The Senate Banking Committee is now taking up the Dodd bill to re-make the financial services sector more into the image of how the government thinks it should be run, e.g., more beholden to Congressmen. Senator Menendez (D-NJ) offered an amendment to include disclosure of pay disparity, i.e., the ratio of CEO pay to the pay of the average (non-CEO) employee in the company. It’s clear that this amendment is meant to inflame passions about CEO pay, and nothing more. It won’t change what CEOs are paid because the premise behind this amendment, like so much else about pay regulation–that CEOs are paid arbitrarily high amounts–is wrong. CEOs are, on average, paid what the market says they’re worth, a law of supply and demand that Congress cannot rewrite or amend, only distort.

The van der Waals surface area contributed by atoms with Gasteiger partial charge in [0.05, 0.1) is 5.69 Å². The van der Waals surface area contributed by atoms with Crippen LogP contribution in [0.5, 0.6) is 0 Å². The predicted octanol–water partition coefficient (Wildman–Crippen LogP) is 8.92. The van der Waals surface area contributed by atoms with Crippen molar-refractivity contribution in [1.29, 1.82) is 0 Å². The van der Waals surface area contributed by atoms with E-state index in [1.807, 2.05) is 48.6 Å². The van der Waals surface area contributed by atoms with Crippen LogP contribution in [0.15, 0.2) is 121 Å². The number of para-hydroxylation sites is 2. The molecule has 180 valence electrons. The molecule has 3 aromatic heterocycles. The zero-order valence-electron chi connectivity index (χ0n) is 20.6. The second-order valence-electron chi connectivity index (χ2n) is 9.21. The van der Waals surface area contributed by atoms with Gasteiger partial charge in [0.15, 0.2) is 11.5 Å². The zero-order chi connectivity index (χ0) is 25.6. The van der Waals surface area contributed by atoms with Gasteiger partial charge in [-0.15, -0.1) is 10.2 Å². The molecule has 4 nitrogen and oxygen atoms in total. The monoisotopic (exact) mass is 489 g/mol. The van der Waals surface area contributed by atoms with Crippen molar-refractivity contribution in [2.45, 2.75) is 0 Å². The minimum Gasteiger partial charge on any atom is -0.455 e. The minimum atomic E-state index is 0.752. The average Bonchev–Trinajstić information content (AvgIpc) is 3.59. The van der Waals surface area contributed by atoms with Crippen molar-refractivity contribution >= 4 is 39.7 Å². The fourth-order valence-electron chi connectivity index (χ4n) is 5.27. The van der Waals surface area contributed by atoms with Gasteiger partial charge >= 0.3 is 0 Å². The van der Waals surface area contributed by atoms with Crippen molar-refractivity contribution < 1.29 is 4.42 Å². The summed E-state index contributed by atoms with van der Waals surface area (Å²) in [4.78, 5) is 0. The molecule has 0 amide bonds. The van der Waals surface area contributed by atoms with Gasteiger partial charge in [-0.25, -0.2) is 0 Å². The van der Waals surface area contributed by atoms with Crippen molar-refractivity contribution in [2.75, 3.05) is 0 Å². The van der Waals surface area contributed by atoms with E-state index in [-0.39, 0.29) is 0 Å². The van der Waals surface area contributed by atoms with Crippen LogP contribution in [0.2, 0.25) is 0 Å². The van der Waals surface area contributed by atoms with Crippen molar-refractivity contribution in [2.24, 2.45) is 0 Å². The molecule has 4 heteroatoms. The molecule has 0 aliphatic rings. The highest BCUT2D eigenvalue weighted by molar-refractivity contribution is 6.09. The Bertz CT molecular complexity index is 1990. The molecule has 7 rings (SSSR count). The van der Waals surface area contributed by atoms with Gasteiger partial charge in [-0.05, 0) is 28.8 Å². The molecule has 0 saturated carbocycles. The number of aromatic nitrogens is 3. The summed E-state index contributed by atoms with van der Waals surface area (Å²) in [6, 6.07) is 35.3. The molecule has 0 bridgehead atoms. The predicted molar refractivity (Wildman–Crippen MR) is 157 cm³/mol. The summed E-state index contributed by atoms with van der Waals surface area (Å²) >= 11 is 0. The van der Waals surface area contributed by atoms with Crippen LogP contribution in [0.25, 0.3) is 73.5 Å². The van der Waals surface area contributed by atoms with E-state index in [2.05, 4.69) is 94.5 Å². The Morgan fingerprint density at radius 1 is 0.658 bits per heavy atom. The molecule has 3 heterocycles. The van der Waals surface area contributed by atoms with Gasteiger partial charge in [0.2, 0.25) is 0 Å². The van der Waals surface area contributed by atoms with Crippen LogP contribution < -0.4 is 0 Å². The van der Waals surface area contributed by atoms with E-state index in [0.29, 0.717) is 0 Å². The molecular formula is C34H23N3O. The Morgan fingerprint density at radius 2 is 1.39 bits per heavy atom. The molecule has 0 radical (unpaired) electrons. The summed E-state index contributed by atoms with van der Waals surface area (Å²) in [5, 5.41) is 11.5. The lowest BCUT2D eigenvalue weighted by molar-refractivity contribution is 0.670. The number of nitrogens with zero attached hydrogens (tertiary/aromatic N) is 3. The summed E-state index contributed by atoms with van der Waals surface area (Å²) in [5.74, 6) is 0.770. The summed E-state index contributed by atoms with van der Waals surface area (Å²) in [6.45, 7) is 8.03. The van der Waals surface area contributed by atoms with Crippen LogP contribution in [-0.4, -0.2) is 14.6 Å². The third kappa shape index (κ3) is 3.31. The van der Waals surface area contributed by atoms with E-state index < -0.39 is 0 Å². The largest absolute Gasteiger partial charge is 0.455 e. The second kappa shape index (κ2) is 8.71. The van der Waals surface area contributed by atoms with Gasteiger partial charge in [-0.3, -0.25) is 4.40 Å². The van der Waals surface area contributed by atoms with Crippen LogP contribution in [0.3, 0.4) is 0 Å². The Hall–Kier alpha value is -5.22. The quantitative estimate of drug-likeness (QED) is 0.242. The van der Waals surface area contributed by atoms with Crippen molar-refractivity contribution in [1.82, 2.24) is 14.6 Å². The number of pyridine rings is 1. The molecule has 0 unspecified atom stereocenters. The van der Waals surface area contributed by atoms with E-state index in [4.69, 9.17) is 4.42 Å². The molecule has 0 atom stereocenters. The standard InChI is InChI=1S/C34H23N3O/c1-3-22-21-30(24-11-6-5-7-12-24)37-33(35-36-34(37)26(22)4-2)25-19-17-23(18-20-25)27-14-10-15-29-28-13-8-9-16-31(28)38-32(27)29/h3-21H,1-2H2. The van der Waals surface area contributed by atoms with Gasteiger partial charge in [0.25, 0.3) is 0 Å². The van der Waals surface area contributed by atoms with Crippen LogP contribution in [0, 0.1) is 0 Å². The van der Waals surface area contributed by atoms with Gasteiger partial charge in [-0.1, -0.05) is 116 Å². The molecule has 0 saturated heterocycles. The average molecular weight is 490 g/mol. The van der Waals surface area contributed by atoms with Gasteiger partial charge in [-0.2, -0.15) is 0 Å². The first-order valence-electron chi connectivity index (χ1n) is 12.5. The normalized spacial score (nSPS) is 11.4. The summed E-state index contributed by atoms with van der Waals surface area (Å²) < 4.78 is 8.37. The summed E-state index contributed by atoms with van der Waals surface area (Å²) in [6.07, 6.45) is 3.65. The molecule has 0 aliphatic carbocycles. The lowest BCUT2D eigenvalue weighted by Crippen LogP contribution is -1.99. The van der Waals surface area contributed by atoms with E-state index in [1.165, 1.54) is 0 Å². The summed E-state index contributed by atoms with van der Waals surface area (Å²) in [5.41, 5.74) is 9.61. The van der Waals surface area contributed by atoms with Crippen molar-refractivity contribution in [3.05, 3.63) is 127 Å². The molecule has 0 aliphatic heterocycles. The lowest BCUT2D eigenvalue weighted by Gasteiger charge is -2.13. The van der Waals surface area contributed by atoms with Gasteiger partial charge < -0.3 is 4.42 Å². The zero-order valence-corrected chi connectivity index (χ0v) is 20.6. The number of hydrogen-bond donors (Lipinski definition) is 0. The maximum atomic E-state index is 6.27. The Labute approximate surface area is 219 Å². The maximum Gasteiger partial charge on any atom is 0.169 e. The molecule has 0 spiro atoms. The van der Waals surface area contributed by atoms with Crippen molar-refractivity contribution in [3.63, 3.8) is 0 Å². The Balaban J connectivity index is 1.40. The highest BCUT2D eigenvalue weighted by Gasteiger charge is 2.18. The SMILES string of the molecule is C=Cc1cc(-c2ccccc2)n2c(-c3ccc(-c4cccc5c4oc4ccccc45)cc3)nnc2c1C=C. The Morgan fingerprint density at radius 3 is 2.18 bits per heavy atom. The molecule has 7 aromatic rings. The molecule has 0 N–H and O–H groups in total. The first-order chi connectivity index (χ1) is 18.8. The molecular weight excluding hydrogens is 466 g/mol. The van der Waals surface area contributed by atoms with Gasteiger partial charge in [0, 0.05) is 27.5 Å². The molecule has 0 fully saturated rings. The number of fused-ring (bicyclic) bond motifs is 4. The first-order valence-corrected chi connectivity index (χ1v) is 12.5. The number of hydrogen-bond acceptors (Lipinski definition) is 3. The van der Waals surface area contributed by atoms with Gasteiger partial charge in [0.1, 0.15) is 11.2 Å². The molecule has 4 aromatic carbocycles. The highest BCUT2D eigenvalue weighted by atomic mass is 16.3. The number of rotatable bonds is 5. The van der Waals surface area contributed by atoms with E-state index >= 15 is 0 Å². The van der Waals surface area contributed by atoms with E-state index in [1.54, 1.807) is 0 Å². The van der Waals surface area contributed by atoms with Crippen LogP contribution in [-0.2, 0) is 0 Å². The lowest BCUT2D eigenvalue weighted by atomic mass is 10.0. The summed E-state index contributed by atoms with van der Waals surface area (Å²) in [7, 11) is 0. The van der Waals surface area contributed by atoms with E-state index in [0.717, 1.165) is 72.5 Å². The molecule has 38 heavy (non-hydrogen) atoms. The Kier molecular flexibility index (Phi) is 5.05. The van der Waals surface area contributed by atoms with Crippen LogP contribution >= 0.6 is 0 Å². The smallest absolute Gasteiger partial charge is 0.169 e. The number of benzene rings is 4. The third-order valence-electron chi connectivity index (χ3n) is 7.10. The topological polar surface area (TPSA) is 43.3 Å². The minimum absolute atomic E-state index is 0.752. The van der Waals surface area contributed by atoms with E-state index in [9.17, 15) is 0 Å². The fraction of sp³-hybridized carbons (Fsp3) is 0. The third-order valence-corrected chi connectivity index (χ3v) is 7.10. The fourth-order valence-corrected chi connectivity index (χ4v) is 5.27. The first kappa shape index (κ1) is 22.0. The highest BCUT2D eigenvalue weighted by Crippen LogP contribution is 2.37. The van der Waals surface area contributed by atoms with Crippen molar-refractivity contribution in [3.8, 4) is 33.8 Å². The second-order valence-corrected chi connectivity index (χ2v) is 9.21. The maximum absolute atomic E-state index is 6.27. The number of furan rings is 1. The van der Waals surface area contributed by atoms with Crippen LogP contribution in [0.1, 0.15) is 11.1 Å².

One of the many possible distortions that come to mind would be an increasing trend to outsource low-skilled (and, therefore, low-paid) help, either to temp or admin agencies, or overseas. That would help reduce that ratio. It would also help to bring in-house the employment lawyer who will have to make the silly legal distinctions between who is an “employee” for the purposes of this bill. Would a part-time worker be included? Interns? A lawyer skilled at such useless arcana would presumably bump up the average.
Hey, Senator, if you’re looking for useless ratios, why not mandate disclosure of the highest price product sold by a company versus its average priced product? Or something slightly more productive like the ratio of the highest tax versus the average tax jurisdiction they operate in?
HT: Broc Romanek